Last edited:

TeeKay6

Joined Apr 20, 2019
553
Hmmmm... For manageability, perhaps like :
View attachment 197557
(Image borrowed from the web)

If inside the towed/dragged 6m PVC pipe, there is a couple of dozen overlapping oval loops/coils with their own circuitry instead of a single one, each with a showing LED to monitor which detected metal on/in the soil, well, that would be even better...
Could they be multiplexed ?
First, the circular cross section of PVC pipe limits how close to the ground your coil(s) can get to the ground, assuming you are hoping to penetrate ground to some depth(?)--or are you looking for items in grass but not below earth surface?. A container having a flat bottom would allow coil(s) to be closer to soil. If you know what you are doing, coils can certainly be multiplexed--following the aphorism that (almost) anything is possible if you have enough money. Multiplexing would limit how fast the "bar" could be moved/dragged while still getting full coverage by detection area of each coil. Each coil is an inductor and a short, but finite, time will be required to process the output of each coil in turn. There are several schemes for metal detection; I will not attempt to assess which is best for your purpose. The different schemes differ in how long processing takes and how complex is the processing circuitry (and likely firmware) required. If you decide to proceed, you would be wise to start with one coil and one set of non-multiplexed electronics. Once that is working well (and detects what you want to detect) and you understand it, then you could consider whether multiplexing seems appropriate. This will not be a trivial project. Out of curiosity, what "metal" objects do you hope to detect?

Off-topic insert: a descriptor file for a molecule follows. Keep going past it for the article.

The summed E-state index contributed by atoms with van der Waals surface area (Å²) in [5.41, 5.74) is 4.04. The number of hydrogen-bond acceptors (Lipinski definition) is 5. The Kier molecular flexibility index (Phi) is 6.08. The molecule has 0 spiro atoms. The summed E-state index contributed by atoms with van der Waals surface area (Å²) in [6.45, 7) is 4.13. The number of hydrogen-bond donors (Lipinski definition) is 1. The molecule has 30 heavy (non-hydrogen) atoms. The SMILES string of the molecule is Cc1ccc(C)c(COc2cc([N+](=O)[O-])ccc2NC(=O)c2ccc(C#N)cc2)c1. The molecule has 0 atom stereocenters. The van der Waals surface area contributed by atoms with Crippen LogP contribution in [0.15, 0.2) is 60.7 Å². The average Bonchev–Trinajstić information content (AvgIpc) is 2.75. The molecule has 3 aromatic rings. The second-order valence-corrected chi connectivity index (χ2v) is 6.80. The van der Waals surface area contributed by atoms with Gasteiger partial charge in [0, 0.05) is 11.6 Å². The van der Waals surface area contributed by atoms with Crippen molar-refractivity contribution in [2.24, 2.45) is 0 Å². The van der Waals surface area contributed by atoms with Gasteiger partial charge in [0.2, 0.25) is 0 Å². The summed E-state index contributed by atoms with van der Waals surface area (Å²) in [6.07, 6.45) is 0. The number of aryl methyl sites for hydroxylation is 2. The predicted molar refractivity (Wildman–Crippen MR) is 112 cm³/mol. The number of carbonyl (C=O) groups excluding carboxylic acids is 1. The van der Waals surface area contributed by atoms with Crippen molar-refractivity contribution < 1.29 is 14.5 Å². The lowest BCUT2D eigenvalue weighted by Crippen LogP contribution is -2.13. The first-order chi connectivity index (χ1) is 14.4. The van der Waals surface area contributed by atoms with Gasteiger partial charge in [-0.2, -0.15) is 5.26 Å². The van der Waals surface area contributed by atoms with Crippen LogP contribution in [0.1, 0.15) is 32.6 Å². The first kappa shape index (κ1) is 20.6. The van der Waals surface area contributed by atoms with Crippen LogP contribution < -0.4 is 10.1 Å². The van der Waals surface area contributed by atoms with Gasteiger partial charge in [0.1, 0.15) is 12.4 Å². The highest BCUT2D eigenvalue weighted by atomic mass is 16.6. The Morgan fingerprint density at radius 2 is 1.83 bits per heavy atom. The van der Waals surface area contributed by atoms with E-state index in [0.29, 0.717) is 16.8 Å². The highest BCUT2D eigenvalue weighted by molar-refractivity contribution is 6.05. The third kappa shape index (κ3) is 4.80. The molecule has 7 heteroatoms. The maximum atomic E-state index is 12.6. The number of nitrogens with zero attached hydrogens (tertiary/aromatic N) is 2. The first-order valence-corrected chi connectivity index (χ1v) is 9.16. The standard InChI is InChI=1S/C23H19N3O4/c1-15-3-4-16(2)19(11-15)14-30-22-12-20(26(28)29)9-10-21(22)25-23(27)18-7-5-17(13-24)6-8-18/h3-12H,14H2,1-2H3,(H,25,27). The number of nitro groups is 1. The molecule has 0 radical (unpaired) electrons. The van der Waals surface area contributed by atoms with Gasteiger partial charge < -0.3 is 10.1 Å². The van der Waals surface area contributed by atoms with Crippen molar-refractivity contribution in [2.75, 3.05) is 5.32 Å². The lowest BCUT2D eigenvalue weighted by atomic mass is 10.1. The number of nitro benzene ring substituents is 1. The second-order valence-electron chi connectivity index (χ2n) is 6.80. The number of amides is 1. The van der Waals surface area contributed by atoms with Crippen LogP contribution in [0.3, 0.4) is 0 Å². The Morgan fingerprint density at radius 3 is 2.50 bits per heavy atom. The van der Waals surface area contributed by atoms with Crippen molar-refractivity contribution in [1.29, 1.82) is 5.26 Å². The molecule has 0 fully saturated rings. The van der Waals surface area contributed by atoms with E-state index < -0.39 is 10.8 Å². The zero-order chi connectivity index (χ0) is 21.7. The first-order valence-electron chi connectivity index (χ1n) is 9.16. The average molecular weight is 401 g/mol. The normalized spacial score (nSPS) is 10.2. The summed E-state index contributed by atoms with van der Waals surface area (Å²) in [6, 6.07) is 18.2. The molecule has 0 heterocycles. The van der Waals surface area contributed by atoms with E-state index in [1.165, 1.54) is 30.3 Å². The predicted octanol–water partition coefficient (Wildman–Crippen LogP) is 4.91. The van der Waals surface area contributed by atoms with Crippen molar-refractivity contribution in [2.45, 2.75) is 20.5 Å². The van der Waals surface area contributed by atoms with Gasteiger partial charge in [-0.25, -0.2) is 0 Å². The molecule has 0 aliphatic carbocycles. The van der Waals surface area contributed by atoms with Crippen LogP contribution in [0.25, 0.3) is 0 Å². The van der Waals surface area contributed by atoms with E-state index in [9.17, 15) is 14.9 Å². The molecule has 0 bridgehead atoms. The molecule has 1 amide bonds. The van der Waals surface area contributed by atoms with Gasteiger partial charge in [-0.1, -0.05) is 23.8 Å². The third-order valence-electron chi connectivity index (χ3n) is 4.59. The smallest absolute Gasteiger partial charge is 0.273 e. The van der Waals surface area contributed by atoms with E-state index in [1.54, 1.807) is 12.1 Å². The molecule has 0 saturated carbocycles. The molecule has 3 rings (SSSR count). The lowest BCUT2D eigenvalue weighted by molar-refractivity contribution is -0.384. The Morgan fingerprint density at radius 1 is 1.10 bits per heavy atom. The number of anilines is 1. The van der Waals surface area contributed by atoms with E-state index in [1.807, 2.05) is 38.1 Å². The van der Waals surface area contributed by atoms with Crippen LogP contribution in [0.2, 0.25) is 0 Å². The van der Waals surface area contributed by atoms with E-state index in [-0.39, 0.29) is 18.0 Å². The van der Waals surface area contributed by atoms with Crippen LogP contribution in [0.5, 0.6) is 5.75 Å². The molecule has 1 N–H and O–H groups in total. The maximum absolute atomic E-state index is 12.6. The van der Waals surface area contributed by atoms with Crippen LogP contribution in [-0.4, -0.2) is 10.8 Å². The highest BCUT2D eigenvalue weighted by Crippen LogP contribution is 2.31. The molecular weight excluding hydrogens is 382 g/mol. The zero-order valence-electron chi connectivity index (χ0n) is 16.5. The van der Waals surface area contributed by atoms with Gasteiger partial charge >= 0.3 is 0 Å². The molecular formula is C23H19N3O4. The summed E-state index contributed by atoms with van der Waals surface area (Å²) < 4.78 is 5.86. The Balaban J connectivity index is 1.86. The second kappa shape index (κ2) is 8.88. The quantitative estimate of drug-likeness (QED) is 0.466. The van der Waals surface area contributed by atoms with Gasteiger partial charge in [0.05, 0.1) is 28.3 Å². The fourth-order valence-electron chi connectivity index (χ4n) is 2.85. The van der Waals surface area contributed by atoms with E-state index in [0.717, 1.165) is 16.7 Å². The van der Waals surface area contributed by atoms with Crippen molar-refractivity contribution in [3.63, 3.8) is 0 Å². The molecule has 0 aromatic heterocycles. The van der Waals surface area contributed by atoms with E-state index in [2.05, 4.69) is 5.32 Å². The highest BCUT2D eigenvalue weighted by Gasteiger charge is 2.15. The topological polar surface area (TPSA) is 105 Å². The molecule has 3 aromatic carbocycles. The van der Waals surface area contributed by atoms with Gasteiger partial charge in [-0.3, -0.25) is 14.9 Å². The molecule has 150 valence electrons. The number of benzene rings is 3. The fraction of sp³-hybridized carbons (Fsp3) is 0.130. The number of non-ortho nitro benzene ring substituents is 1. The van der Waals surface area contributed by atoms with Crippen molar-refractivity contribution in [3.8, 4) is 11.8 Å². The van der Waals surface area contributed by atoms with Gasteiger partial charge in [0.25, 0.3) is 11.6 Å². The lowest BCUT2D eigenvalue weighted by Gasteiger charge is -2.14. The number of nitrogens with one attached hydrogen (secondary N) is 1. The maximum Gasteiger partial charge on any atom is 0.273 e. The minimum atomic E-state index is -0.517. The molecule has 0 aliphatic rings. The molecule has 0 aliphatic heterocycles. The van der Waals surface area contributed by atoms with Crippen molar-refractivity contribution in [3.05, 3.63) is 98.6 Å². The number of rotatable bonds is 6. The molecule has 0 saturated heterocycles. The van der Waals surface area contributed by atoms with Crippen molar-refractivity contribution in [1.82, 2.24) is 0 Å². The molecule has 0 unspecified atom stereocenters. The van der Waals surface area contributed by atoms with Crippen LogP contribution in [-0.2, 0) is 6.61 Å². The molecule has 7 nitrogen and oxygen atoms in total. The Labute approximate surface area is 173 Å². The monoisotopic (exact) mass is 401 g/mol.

MisterBill2

Joined Jan 23, 2018
4,820
Hi.
Speculating on how to make a coil that could sweep a very wide trail on a single pass... :oops:
It would still be a coil; it would still make/sense a magnetic field of nearly a single plane shape instead of a cylindrical shape, hopefully interacting with metal crossing the narrow gap. As analogy of an optical document scanner. o_O Also, a tape recording head is perhaps 3mm x 0.01mm.
Wikipedia mentions the gap width here ----> https://en.wikipedia.org/wiki/Tape_head
A tape head has the tape surface with the magnetic material in direct contact, that is a fair difference. And it is relying on an external magnetic field. So a tape head is not a similar application at all. An array of coils optimized for a section of the area, and arranged so that any metallic material would alter the received field could work well and be sensitive.
The key concept is "effective aperture", which relates fairly directly to coil center area. There was a military mine detector that used one coil to create a magnetic field and an array of several to sense that field. The sense coils were arranged to null the return signal when no metal was present. Thus my suggestion.
 

MisterBill2

Joined Jan 23, 2018
4,820